The Case of Goldsmiths Diversity Officer

Published: 15 June 2015

Country: UK

By Adil Yilmaz

Bahar_Mustafa_at_GoldsmithsGoldsmiths student diversity officer Bahar Mustafa has caused controversy after she advertised an event for BME (Black and Minority Ethnic) non-binary students only. A number of Goldsmiths students started a petition to remove Mustafa from her position, but failed. The authorities were called in to investigate possible hate speech against white men on Mustafa’s social media accounts.

Some of the UK mainstream media outlets blamed her for excluding white students and portrayed her as a racist pushing an anti-white agenda, actively discriminating against white male students. Mustafa responded saying that she cannot be a racist, because she is an ethnic minority woman.


In a public statement at a Student’s event, Mustafa explained: ‘There have been charges made against me that I am racist and sexist to white men […] I, an ethnic minority woman, cannot be racist or sexist towards white men because racism and sexism describe structures of privilege based on race and gender and therefore women of colour and minority gender cannot be racist or sexist, since we do not stand to benefit from such a system.’


The statement further agitated mostly right-wing mainstream media actors who attacked Mustafa for her ‘outrageous’ claims in articles with polemic titles such as ‘Student who Banned White Students From Diversity Event Insists I Can’t be Racist’.

The same media outlet offered a stage to one of the initiators of the petition against Mustafa. As a white male student, he expressed concerns over white people being discriminated against as the result of a ‘leftist political agenda’ pushed by ‘people like Mustafa’. The student claimed that violent radicals do not have a place in a Judeo-Christian society and reminded the interviewer of the ‘tremendous beauty [white men] have caused in the world […] despite the history of violence’, swiftly sweeping hundreds of years of colonialism and ongoing white oppression under the rug.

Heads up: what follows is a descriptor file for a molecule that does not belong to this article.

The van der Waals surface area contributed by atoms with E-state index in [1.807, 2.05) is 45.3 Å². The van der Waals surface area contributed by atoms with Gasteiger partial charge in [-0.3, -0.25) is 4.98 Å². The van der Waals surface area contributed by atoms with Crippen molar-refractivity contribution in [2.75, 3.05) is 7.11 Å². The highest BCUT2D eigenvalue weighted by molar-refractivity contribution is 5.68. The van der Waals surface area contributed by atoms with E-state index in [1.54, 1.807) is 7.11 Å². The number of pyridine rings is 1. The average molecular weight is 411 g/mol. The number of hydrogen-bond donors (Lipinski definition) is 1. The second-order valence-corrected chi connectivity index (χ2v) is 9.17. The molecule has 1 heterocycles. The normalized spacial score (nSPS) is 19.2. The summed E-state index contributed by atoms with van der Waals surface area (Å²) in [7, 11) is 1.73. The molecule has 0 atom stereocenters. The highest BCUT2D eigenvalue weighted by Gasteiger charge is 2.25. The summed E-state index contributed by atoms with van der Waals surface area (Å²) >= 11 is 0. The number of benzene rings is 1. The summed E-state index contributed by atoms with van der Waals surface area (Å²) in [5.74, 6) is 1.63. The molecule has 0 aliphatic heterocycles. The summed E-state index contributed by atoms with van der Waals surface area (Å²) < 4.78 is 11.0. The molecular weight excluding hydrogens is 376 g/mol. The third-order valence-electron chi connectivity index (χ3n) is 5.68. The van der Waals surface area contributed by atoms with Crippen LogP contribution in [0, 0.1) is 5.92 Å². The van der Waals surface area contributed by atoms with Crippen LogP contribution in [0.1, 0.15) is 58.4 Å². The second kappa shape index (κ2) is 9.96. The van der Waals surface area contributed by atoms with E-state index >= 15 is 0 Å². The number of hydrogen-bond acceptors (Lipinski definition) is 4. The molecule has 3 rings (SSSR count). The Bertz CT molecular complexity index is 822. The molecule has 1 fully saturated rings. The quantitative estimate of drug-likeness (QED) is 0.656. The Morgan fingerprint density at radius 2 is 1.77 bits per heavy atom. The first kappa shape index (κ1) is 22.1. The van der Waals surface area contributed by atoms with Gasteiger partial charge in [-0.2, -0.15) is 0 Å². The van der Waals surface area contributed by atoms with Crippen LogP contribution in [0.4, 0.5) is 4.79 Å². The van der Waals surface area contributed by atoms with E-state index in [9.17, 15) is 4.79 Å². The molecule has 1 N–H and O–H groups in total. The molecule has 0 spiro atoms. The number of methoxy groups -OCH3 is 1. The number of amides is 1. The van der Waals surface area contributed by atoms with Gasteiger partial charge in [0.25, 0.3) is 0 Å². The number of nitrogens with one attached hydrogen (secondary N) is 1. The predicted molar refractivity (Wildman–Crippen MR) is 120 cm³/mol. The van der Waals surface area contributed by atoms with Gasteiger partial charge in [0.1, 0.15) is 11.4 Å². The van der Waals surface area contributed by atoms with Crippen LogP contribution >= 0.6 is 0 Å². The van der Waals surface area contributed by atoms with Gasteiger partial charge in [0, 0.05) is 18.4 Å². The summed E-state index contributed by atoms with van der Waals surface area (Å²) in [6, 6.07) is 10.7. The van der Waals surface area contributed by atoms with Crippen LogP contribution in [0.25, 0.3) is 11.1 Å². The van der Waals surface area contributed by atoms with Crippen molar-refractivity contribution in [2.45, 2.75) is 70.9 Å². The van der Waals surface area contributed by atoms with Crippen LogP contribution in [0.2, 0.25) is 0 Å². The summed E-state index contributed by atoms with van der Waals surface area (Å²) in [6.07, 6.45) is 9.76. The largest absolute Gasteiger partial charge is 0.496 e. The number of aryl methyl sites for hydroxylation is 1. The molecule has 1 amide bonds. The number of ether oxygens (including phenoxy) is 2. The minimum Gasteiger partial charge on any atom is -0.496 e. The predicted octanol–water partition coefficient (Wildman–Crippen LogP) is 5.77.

The Huffington Post and Daily Caller took part in the media campaign discrediting Mustafa’s character by questioning her ‘novel’ definition of racism. In their articles, they quoted definitions of racism from Meriam-Webster and the Oxford English Dictionary, claiming that ‘dictionaries do not appear to agree with Mustafa’s novel definitions of sexism and racism […] None of these definitions makes any mention of ‘structures of privilege’’. The media outlets used these definitions to fortify their accusations of ‘reverse racism’ against Mustafa.  It is rather worrisome to see how major media outlets fail to gasp the complexity of social issues such as racism and sexism and opt for superficial research for articles in online dictionaries instead of reading up on substantial literature on the topics.

If the Huffington Post and Daily Caller had done so, they would have come across a more differential definition of racism that indeed recognises privilege (and the power resulting thereof) to be a crucial component, making an analytical distinction between racism and prejudice. Renowned critical race studies scholar Pat A. Bidol came up with a formula for racism in 1970: ‘Power + Prejudice=Racism’[1]. Scholar Judith H. Katz elaborated on this formula in her handbook for anti-racism training: ‘It is important to push for the understanding that racism is ‘prejudice plus power’ and therefore people of color cannot be racist against whites […] People of color can be prejudiced against whites but clearly do not have the power as a group to enforce that prejudice’[2].

Detaching power and privilege from the equation not only results in an inaccurate definition of racism, but it also reduces racism to individually based negative perceptions of particular racial groups, thereby making hierarchical societal relationships that systematically oppress BME populations invisible.

[1] Bidol, P. A. (1970) Developing New Perspectives on Race: An Innovative Multi-media Social Studies Curriculum in Racism Awareness for the Secondary Level, Detroit: New Perspectives on Race.

[2] Katz, J. H. (1978) White Awareness: Handbook for Anti-racism Training, Norman: University of Oklahoma Press.